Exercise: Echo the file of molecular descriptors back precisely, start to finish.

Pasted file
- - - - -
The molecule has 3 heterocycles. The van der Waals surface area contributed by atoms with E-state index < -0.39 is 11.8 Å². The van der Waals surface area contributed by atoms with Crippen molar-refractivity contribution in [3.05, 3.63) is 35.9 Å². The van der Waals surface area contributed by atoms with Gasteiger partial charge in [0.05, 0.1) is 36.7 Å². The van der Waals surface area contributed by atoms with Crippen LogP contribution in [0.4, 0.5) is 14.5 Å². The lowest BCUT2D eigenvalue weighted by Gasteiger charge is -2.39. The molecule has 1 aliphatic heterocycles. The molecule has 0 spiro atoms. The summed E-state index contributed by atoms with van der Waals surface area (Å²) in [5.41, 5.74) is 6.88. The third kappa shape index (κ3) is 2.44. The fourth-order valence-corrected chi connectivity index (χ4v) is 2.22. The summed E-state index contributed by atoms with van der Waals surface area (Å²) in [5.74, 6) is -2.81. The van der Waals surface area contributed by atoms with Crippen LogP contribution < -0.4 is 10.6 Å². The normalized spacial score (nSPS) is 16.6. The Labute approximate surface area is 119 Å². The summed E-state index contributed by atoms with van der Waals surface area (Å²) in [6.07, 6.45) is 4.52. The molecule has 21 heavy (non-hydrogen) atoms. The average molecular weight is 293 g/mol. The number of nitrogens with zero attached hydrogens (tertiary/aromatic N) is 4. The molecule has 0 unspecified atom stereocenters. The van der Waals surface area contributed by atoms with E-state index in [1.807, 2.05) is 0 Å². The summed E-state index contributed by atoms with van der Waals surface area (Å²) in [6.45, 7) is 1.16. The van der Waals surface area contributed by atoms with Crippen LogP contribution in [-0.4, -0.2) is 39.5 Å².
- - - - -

The molecule has 3 heterocycles. The van der Waals surface area contributed by atoms with E-state index < -0.39 is 11.8 Å². The van der Waals surface area contributed by atoms with Crippen molar-refractivity contribution in [3.05, 3.63) is 35.9 Å². The van der Waals surface area contributed by atoms with Gasteiger partial charge in [0.05, 0.1) is 36.7 Å². The van der Waals surface area contributed by atoms with Crippen LogP contribution in [0.4, 0.5) is 14.5 Å². The lowest BCUT2D eigenvalue weighted by Gasteiger charge is -2.39. The molecule has 1 aliphatic heterocycles. The molecule has 0 spiro atoms. The summed E-state index contributed by atoms with van der Waals surface area (Å²) in [5.41, 5.74) is 6.88. The third kappa shape index (κ3) is 2.44. The fourth-order valence-corrected chi connectivity index (χ4v) is 2.22. The summed E-state index contributed by atoms with van der Waals surface area (Å²) in [5.74, 6) is -2.81. The van der Waals surface area contributed by atoms with Crippen LogP contribution < -0.4 is 10.6 Å². The normalized spacial score (nSPS) is 16.6. The Labute approximate surface area is 119 Å². The summed E-state index contributed by atoms with van der Waals surface area (Å²) in [6.07, 6.45) is 4.52. The molecule has 21 heavy (non-hydrogen) atoms. The average molecular weight is 293 g/mol. The number of nitrogens with zero attached hydrogens (tertiary/aromatic N) is 4. The molecule has 0 unspecified atom stereocenters. The van der Waals surface area contributed by atoms with E-state index in [1.807, 2.05) is 0 Å². The summed E-state index contributed by atoms with van der Waals surface area (Å²) in [6.45, 7) is 1.16. The van der Waals surface area contributed by atoms with Crippen LogP contribution in [-0.4, -0.2) is 39.5 Å².